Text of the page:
For decades Leaders & Managers have lamented that one of their most frustrating issue is the inability to successfully execute their most important initiatives.

The challenge of execution is not a new problem.  In fact, it is probably one of the most documented and enduring problems that organizations face.

When we don’t reach our goals we usually attribute the failure to a lack of detailed planning.  As leaders, we get “suckered” into thinking that if we created more detailed plans our vision would be clearly communicated.  To get the results we want, we erroneously exert more detail & control believing this is the only answer for not meeting our objectives.

What we miss, however, is that specifying too much detail actually shakes confidence and creates uncertainty if things don’t go as anticipated (which the most assuredly will).  The more detailed the instructions or plan, the less likely it will fit into a real situation.  And when this happens you actually create more friction.

So what we end doing is exerting even more control; more planning; more detail and begin taking charge of things at lower levels.  We begin taking over tasks that other people are supposed to be doing, more or less dispensing them of their efforts.  In return, we multiply our own tasks to the point we can no longer carry them out.  It becomes a vicious cycle.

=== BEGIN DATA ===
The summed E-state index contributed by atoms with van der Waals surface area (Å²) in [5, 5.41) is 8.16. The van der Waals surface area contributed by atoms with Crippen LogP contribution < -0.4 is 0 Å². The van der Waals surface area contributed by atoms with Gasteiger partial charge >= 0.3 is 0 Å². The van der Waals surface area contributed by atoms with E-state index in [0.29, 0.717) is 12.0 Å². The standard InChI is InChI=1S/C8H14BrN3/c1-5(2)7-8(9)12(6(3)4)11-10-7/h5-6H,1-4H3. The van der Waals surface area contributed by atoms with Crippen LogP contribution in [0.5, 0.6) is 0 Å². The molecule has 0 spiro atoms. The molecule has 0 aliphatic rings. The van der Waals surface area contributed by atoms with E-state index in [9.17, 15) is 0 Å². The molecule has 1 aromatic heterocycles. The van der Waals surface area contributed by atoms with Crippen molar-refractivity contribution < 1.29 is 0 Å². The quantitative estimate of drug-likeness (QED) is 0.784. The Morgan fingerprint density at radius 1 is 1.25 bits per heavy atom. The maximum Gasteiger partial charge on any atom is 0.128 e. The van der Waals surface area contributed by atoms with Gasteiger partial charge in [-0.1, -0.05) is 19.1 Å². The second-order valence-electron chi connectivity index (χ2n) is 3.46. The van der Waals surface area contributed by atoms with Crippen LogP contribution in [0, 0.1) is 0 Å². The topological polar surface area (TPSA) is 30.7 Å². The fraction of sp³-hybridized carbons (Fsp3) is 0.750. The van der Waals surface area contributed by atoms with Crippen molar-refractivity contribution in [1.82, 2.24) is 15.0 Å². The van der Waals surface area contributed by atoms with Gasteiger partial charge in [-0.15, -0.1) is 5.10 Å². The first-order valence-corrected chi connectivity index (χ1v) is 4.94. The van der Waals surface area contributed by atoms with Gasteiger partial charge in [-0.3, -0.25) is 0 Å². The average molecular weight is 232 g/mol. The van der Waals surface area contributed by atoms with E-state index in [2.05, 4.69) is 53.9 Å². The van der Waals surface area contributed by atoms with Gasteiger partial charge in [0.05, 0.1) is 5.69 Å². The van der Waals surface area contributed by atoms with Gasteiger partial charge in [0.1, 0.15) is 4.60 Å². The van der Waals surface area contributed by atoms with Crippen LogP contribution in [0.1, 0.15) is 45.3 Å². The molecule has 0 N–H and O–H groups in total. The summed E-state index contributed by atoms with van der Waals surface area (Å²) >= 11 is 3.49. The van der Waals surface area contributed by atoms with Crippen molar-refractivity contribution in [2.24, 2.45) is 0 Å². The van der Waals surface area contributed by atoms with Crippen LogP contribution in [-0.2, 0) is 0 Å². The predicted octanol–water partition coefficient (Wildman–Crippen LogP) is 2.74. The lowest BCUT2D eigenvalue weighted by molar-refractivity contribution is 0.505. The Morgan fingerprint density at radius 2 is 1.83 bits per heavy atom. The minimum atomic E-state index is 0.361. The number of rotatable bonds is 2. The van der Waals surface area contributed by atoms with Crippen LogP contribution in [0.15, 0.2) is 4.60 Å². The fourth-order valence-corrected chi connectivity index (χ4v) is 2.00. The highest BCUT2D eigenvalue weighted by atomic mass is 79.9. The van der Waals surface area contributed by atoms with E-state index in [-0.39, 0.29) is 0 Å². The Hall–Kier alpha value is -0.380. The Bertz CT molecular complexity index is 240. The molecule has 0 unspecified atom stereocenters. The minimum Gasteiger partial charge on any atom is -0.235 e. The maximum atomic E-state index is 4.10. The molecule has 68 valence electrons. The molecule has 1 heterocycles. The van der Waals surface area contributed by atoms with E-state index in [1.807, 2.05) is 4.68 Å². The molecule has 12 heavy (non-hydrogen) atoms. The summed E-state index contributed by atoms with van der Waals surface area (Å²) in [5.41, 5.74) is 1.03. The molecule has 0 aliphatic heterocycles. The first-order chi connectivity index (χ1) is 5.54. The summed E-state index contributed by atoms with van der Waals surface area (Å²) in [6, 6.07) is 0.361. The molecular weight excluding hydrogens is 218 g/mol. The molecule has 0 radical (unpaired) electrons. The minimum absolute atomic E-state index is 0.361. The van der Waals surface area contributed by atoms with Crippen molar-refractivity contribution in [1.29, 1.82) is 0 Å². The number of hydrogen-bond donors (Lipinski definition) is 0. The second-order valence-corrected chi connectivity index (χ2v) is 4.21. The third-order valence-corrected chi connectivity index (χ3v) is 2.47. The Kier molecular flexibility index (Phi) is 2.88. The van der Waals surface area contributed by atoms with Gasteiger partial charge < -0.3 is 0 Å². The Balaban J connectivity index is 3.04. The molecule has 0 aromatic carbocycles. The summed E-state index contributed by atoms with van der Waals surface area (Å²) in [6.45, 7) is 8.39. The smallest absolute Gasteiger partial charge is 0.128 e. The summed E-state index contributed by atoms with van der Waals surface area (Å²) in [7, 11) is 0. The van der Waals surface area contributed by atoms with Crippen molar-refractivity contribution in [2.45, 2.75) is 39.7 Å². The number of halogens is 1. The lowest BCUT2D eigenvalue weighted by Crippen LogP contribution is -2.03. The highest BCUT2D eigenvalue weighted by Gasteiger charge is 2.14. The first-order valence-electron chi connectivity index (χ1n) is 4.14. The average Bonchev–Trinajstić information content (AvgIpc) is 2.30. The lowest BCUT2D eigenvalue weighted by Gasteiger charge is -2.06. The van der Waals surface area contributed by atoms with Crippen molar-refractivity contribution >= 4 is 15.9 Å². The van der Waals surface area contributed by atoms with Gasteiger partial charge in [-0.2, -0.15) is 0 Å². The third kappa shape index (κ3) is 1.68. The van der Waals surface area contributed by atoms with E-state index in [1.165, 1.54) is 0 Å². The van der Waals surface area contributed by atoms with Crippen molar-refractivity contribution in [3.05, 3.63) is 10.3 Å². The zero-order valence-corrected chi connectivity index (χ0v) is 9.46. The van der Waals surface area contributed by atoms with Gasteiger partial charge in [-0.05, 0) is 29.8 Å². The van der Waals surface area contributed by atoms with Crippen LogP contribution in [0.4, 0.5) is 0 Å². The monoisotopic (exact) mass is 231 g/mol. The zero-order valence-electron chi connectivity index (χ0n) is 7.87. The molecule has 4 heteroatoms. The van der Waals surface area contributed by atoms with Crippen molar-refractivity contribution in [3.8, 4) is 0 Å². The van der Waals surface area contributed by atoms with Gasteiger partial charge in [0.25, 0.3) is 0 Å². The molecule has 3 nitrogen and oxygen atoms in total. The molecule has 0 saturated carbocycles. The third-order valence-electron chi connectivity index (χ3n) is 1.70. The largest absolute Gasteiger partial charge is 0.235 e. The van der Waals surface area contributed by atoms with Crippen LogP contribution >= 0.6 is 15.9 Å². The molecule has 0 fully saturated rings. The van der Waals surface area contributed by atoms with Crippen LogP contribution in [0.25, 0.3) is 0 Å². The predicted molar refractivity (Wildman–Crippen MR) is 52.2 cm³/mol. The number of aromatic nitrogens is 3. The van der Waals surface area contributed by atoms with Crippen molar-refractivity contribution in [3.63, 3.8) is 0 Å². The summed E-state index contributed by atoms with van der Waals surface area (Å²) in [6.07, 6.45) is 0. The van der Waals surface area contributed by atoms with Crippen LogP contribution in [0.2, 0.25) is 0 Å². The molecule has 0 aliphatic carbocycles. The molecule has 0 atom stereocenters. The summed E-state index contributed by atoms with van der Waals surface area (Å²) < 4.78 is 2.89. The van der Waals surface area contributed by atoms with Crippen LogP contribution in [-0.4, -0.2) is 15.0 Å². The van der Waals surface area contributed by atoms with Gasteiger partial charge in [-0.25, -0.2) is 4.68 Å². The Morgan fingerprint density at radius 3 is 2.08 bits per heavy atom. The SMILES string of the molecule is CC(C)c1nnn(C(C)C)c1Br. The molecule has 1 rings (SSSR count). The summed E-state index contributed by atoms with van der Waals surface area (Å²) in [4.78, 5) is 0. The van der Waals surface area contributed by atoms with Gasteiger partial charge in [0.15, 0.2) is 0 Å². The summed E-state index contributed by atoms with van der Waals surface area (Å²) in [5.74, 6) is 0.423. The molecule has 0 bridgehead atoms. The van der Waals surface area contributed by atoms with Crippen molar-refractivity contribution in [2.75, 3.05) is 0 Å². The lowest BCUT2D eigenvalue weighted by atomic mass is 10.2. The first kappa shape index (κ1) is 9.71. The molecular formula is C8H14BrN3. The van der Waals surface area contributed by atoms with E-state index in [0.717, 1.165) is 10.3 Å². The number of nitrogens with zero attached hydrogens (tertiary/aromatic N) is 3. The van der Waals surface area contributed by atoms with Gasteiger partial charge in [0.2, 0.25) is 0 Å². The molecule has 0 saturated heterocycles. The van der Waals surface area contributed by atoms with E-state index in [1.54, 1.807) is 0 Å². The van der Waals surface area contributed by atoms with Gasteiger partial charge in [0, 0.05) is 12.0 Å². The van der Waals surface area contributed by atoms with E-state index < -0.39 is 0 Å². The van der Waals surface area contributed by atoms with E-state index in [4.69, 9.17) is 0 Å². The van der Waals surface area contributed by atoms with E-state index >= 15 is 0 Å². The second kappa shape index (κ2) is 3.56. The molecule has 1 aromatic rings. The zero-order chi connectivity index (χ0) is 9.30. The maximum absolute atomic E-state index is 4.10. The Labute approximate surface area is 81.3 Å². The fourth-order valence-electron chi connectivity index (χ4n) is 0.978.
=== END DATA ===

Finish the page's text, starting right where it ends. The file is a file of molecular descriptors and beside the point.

It is critical for us as leaders that we retain a clear big picture of what it is we want to accomplish; not if some particular thing is done this way or that.

In this podcast I talk about how to obtain & maintain a strategic mindset; a mindset that isn’t focused on developing a strategic detailed plan but instead is focused on developing a strategic “intent”.

Highlights of this podcast:

  • Detail is not the same as Clarity…in fact it is the enemy.
  • The higher up the leadership chain we are, the more general our instructions should be.
  • As leaders should be completely focused on what we want to accomplish & why.
  • Once we communicate what we want to achieve & why we can introduce accountability into the mix by delegating the “how” to our subordinates.
  • Instead of focusing on creating detailed plans, we focus on clarity & alignment.
  • The more alignment you create, the more autonomy you can grant.
  • Instead of trying to manage chaos by controlling the “how” you instead exploit chaos by commanding the what & why.

The end result is an organization that isn’t dependent upon being led by a leadership genius; instead, the entire organization becomes an “intelligent organization” with no dependency on exceptional individuals.

Leave a Reply